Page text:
For  monochrome  displays,  gnuplot  does not honor foreground or back-
           ground colors. The default is black-on-white. -rv or  gnuplot*reverseV-
           ideo: on requests white-on-black.
           For  color  displays gnuplot honors the following resources (shown here
           with default values). The values may be color names in the X11  rgb.txt
           file on your system, hexadecimal RGB color specifications (see X11 doc-
           umentation), or a color name followed by a comma and an intensity value
           from 0 to 1. For example, blue,.5 means a half intensity blue.
           gnuplot*background: white
           gnuplot*textColor: black
           gnuplot*borderColor: black
           gnuplot*axisColor: black
           gnuplot*line1Color: red
           gnuplot*line2Color: green
           gnuplot*line3Color: blue
           gnuplot*line4Color: magenta
           gnuplot*line5Color: cyan
           gnuplot*line6Color: sienna
           gnuplot*line7Color: orange
           gnuplot*line8Color: coral
           When  -gray  is  selected,  gnuplot  honors the following resources for
           grayscale or color displays (shown here with default values). Note that
           the default background is black.
           gnuplot*background: black
           width line of 1 pixel width. A value of 2 or 3 may improve the  appear-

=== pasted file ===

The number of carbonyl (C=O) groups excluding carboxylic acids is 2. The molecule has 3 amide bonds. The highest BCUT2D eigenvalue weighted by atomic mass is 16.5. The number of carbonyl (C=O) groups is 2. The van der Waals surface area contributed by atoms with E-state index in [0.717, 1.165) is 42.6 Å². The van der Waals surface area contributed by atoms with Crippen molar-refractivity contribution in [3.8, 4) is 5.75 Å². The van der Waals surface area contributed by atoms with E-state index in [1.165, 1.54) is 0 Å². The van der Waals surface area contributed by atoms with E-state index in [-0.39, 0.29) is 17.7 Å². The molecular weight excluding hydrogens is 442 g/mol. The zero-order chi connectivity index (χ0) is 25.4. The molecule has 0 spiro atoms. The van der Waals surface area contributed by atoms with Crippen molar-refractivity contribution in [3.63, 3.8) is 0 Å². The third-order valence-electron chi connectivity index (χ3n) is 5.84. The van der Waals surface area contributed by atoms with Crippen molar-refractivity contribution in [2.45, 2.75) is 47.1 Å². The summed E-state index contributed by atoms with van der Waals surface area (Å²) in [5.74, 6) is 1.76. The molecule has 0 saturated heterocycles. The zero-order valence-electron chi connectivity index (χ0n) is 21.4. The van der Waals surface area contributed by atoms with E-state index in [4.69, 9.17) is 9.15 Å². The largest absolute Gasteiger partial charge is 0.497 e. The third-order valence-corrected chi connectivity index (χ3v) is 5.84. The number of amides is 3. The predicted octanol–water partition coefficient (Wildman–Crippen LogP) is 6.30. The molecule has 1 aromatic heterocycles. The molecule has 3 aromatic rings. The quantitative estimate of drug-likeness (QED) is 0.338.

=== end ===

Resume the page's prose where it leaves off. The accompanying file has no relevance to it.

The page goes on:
ance of some plots.
           gnuplot*borderWidth: 2
           gnuplot*axisWidth: 0
           gnuplot*line1Width: 0
           gnuplot*line2Width: 0
           gnuplot*line3Width: 0
           gnuplot*line4Width: 0
           gnuplot*line5Width: 0
           gnuplot*line6Width: 0
           gnuplot*line7Width: 0
           gnuplot*line8Width: 0
           Gnuplot honors the following resources for setting the dash style  used
           for plotting lines.  0 means a solid line. A 2 digit number jk (j and k
           are >= 1  and <= 9) means a dashed line with a repeated  pattern  of  j
           pixels  on  followed  by k pixels off.  For example, '16' is a "dotted"
           line with 1 pixel on followed by 6 pixels off.  More  elaborate  on/off
           patterns can be specified with a 4 digit value.  For example, '4441' is
           4 on, 4 off, 4 on, 1 off.  The  default  values  shown  below  are  for
           monochrome  displays or monochrome rendering on color or grayscale dis-
           plays. For color displays, the defaults for  all  are  0  (solid  line)
           except for axisDashes which defaults to a '16' dotted line.
           gnuplot*borderDashes: 0
           gnuplot*axisDashes: 16
           gnuplot*line1Dashes: 0
           gnuplot*line2Dashes: 42
           gnuplot*line3Dashes: 13
           gnuplot*line4Dashes: 44
           gnuplot*line5Dashes: 15
           gnuplot*line6Dashes: 4441
           gnuplot*line7Dashes: 42